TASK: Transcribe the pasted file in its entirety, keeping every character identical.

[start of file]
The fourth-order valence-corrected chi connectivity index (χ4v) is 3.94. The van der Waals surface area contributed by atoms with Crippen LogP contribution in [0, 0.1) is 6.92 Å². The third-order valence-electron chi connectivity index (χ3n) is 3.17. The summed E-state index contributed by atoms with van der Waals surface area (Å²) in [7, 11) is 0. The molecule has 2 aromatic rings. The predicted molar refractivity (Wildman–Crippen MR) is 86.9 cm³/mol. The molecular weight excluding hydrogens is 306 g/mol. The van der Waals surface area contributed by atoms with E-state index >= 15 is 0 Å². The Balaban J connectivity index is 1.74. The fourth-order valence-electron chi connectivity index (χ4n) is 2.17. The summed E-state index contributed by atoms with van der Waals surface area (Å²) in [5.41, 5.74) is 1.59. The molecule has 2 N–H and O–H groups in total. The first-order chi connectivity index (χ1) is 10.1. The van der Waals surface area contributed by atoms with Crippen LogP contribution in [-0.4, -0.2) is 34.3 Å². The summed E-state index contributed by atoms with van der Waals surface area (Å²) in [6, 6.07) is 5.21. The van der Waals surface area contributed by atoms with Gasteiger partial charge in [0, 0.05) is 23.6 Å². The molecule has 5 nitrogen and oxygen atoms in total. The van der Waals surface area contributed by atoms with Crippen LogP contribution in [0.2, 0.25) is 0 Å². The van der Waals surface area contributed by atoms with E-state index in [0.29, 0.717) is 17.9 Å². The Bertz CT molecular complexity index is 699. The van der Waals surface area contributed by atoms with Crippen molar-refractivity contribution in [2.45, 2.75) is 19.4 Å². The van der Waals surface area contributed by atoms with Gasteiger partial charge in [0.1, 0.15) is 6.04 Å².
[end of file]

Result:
The fourth-order valence-corrected chi connectivity index (χ4v) is 3.94. The van der Waals surface area contributed by atoms with Crippen LogP contribution in [0, 0.1) is 6.92 Å². The third-order valence-electron chi connectivity index (χ3n) is 3.17. The summed E-state index contributed by atoms with van der Waals surface area (Å²) in [7, 11) is 0. The molecule has 2 aromatic rings. The predicted molar refractivity (Wildman–Crippen MR) is 86.9 cm³/mol. The molecular weight excluding hydrogens is 306 g/mol. The van der Waals surface area contributed by atoms with E-state index >= 15 is 0 Å². The Balaban J connectivity index is 1.74. The fourth-order valence-electron chi connectivity index (χ4n) is 2.17. The summed E-state index contributed by atoms with van der Waals surface area (Å²) in [5.41, 5.74) is 1.59. The molecule has 2 N–H and O–H groups in total. The first-order chi connectivity index (χ1) is 10.1. The van der Waals surface area contributed by atoms with Crippen LogP contribution in [-0.4, -0.2) is 34.3 Å². The summed E-state index contributed by atoms with van der Waals surface area (Å²) in [6, 6.07) is 5.21. The van der Waals surface area contributed by atoms with Gasteiger partial charge in [0, 0.05) is 23.6 Å². The molecule has 5 nitrogen and oxygen atoms in total. The van der Waals surface area contributed by atoms with Crippen LogP contribution in [0.2, 0.25) is 0 Å². The van der Waals surface area contributed by atoms with E-state index in [0.29, 0.717) is 17.9 Å². The Bertz CT molecular complexity index is 699. The van der Waals surface area contributed by atoms with Crippen molar-refractivity contribution in [2.45, 2.75) is 19.4 Å². The van der Waals surface area contributed by atoms with Gasteiger partial charge in [0.1, 0.15) is 6.04 Å².